The Science of Game of Thrones: Preview

Now we’re past the solar eclipse, clearly the most important event of 2015 is the start of Game of Thrones Season 5, which finally reaches our screens in April. To mark the occasion, Life has teamed up with our friend, comedian Helen Keen, to explore the science of Thrones in a specially commissioned show.

The Science of Game of Thrones at Life Science Centre

OK, if you’ve watched the TV show, the science doesn’t exactly leap off the screen. It is, after all, a quasi-medieval sword and sorcery fantasy, and they’re not exactly famed for their scientific accuracy or hi-tech gadgets. Star Trek this is not. But appearances are deceptive. In their world-building efforts, author George RR Martin and TV producers David Benioff and D.B Weiss have been careful to make their creation believable and at least rooted in some form of historical reality, which means there’s actually a lot of science to explore. More, certainly, than the last series of Doctor Who. We’ve actually ended up with more Game of Thrones science content than we can fit easily into one show.

It’s been a lot of fun to put our Science of Game of Thrones show together. Helen and I have been exploring questions like ‘Are Danerys’ dragons anatomically possible?’, and ‘how could they actually breathe fire?’ As well as ‘Could The Mountain actually have crushed Oberyn Martell’s head with his bare hands?’ All of which have led us on some very bizarre and interesting byways.

The skull crushing question ended up with me exploring road accident research from the US that was used to set the standard for bike safety helmets, and has led to a very entertaining demo… which requires a brave volunteer from the audience! I won’t spoil it by telling you what for. For the dragons I have spent more time than I expected seeing if it’s possible to source a cheap flamethrower on Ebay. Hint: it isn’t. And that’s probably for the best, but I’m positive the demo we’ve come up with, which we’re currently testing in the lab, will entertain nonetheless.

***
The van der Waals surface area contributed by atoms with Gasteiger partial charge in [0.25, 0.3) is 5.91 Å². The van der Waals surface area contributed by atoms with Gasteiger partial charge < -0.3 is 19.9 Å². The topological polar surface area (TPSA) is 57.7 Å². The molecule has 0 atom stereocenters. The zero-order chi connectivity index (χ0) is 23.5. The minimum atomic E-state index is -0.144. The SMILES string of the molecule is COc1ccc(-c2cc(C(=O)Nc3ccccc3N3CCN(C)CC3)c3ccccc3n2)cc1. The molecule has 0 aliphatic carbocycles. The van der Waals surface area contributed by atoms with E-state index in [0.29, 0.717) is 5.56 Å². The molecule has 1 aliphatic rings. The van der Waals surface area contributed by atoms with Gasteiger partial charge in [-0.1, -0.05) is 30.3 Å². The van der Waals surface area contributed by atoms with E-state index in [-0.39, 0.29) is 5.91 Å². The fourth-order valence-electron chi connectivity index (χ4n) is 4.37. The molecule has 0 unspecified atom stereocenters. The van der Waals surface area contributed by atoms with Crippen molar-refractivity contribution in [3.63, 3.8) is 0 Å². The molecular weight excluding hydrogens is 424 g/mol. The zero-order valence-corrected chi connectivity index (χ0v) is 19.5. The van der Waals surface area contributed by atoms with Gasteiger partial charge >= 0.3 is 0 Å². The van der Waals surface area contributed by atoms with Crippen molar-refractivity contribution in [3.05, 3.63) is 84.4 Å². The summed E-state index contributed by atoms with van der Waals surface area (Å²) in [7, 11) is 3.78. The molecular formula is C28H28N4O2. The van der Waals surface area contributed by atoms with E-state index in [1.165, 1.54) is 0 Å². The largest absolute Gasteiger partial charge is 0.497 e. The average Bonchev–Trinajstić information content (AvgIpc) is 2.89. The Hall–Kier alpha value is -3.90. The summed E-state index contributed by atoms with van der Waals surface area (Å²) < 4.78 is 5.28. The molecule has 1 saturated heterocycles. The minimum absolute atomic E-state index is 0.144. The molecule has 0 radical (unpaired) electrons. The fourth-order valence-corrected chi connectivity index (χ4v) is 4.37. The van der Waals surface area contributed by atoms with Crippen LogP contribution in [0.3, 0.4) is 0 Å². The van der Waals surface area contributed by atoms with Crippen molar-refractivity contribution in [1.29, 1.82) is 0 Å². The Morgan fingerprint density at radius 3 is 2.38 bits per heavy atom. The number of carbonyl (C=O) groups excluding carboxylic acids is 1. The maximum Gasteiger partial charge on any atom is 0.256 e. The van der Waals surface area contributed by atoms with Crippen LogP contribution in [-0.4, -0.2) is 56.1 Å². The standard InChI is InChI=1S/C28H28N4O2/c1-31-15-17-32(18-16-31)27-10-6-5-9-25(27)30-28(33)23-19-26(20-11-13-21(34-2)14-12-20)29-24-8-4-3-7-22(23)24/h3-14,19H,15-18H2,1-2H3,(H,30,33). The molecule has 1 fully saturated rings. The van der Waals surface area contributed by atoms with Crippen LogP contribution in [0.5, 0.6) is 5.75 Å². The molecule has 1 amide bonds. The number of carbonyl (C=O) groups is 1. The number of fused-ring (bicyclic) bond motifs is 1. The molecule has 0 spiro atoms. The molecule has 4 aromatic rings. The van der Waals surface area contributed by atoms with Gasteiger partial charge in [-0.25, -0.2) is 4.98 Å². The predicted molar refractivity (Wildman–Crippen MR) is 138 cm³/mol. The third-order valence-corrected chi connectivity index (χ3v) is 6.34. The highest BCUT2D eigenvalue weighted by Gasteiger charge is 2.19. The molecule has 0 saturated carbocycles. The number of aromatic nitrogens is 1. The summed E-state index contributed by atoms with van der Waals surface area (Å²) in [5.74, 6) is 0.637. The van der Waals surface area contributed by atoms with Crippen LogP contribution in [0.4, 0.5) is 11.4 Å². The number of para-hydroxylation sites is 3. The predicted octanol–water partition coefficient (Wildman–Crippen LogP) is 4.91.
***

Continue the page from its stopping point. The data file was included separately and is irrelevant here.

For another topic we made the interesting discovery that all the armour available to buy on Etsy seems to come from Ukraine. As a result I’m anxiously checking parcel tracking websites while keeping an eye on the regional politics in the hopes the armour makes it to us and isn’t needed to help fight off invading Russians. We’ve also been trying to identify a real-life equivalent of ‘The Strangler’ – the poison that killed Joffrey, which reminded me, as if I didn’t know already, that however worrying and gross your interest in something might appear, there are people on the internet who have spent way more time thinking about it than you have. As a result we have plenty of candidates, and are now thinking a more difficult question would have been ‘What wouldn’t have killed Joffrey?’

We’ve discovered that medieval Japan and Syria were getting their steel from the same source, somewhere in India, and that both independently seem to have discovered that a really good way to temper a white hot forged blade was to plunge it into a still-living prisoner. Nice. Which also served to remind us that however worrying and gross the happenings in Game of Thrones may be, there’s almost always someone in the real world who has gone further.

The Science of Game of Thrones show takes place on Thursday 2 April from 6:00 – 7:30pm. Tickets, costing £4, are available via the Life Science Centre website.

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